WASHINGTON — The leader of the conservative House Freedom Caucus indicated Wednesday that he would support continued or additional federal funding for major projects to improve safety and reliability across the Metro system.
Rep. Mark Meadows, a Republican representing North Carolina’s 11th District, told Metro General Manager Paul Wiedefeld at an oversight hearing that he sees the significant need for capital improvements to the Metro system.
“My concern is we need to put it in separate buckets, because right now we’ve got a capital investment that is needed, and certainly I see that. Those numbers can be all over the board,” he said.
And yet, regarding the operating concern, he said, “it looks like we’re on a trajectory that will not correct itself without unbelievable fare hikes or some kind of systemic changes.”
“Would you agree with that?” Meadows asked.
Wiedefeld confirmed that there is no way Metro’s projected operating costs can be covered without significant changes.
The general manager expects to release projections next month for Metro’s budget needs over the next three years and the next 10 years. He agreed with D.C. Del. Eleanor Holmes Norton, a Democrat, that in order for Metro to be sustainable, the agency will need a dedicated regional tax of some kind.
“I think we do need a sustainable source of revenue for going forward in the system, yes,” Wiedefeld said.
He would not reveal the scale of the updated budget projections, but recent data have suggested that in the coming years, needs could increase by hundreds of millions of dollars beyond current funding levels.
Meadows, the chair of the Subcommittee on Government Operations, which held Wednesday’s hearing, said he would help push for the federal government to play a role in covering that gap — if some conditions are met.
“It is going to take a joint, combined effort to get this right,” Meadows told Wiedefeld.
“I’m willing to help in a bipartisan way … from a congressional standpoint. But I don’t want to feel like I’m getting way out on a limb and not having a willing partner, and so that message needs to go to everyone, if you catch the drift.”
Meadows appeared to be alluding to D.C. Council member and Metro Board Chair Jack Evans, whom the committee did not have testify Wednesday during an hourlong hearing that was much less testy than a December hearing that the Democrat did attend.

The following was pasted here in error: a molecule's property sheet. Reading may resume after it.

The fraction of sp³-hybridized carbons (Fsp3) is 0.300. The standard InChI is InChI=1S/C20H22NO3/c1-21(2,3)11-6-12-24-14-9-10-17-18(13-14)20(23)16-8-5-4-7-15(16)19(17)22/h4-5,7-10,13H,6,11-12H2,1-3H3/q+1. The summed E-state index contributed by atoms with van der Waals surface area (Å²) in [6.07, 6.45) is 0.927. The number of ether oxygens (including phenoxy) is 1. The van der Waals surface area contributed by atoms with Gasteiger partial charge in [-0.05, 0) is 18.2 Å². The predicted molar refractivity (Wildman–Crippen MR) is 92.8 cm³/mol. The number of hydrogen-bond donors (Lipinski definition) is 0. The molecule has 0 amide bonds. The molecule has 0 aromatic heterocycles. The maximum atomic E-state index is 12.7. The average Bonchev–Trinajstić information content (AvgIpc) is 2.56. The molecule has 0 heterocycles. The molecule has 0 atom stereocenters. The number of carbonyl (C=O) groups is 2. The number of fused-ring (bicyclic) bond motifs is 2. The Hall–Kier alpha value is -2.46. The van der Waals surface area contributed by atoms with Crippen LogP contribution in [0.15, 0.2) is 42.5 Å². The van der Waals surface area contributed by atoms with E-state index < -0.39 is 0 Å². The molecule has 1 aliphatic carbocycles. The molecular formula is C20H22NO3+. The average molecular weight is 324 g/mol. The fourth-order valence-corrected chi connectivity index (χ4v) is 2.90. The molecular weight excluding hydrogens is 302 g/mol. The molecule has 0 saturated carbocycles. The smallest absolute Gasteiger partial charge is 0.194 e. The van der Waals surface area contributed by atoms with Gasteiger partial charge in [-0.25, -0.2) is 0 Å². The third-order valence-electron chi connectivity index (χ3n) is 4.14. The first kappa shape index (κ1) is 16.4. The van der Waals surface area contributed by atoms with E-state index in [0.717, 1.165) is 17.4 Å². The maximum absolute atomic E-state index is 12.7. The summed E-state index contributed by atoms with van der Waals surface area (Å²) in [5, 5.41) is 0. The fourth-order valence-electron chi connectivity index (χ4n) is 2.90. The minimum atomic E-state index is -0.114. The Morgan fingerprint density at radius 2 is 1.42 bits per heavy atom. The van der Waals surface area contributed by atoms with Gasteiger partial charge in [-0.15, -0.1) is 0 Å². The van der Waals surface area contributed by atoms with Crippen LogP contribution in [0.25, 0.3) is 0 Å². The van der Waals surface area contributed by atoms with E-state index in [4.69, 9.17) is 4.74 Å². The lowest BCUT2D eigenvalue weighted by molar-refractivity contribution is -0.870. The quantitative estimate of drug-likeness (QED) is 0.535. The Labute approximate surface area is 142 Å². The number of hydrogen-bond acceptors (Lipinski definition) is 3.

“If they’re willing to do that, I’m willing to actually make a commitment. I get more complaints about WMATA here in the District than anything else,” Meadows said.
His commitment would include “potentially expending political capital in ways that I wouldn’t normally,” he said, in an effort to make sure that the system serves the federal workforce and the D.C. area in a way that it should.
Norton would like to see the federal commitment expand beyond the capital budget used for repairs, track upgrades and new rail cars to also cover some of the operating costs.
“There is a missing partner. Let’s just call them a free rider: the federal government,” she said.
The operating budget is funded largely through rider fares and parking fees, combined with contributions from local governments.
Metro has long faced warnings about financial and service crises, Norton pointed out. She cited a 1979 warning that Metro risked a permanent financial crisis, and a 2004 report that warned of systemic service meltdowns.
“And of course the metaphor of the day is ‘death spiral,’” she said of plans to raise fares while cutting service this summer.
A turnaround cannot come soon enough after years of riders losing confidence in the Metro system over financial, operational and other issues, said Rep. Gerry Connolly, a Democrat representing Virginia’s 11th District.
“For several years now, WMATA has been a system in crisis: All lights blinking red,” Connolly said. “We also have a workforce issue, and that workforce has been allowed to, I think, slip,” he added.
Connolly praised Wiedefeld as being “the first general manager in my memory who has had the intestinal fortitude to impose discipline,” but he challenged other agency leaders.
“Members of the WMATA Board of Directors at times seemed to have been incapable of resuscitating — much less managing — Metro,” Connolly said.
The brief hearing was ostensibly tied to a Government Accountability Office report that found significant issues with the way Metro rushed into 24/7 track work, but that also acknowledged Metro leaders felt there were urgent safety issues needing to be addressed.
“We don’t disagree that there was a major safety problem,” said Mark Goldstein, GAO director of physical infrastructure issues. “I ride the Red Line every day. I certainly want a safe train myself.”
But he told the committee that a yearlong $130 million plan should have been more thoroughly considered ahead of time, including a more-detailed analysis of alternatives.
“A lot of this wasn’t news [to Metro]. There’s a whole alphabet soup of agencies and organizations that have been providing Metro with safety violations and recommendations for a long time, for living memory really,” Goldstein said.
“So it’s a surprise that there was no planning on the shelf even that you could use. That the kinds of information that they had was not sufficient,” he said.
While Wiedefeld pointed to a reduction in unplanned delays on the rails last year, he emphasized that the round-the-clock work zones have only focused on the worst of the worst areas.
Rep. Barbara Comstock, a Republican representing Virginia’s 10th District, asked Wiedefeld whether Metro is using enough outside contractors in place of internal Metro workers.
Wiedefeld said Metro is spending tens of millions of dollars on track work contractors, consultants and others.
Metro’s largest union, Amalgamated Transit Union Local 689, expects to release its own plans Thursday for fixing Metro’s most pressing issues.
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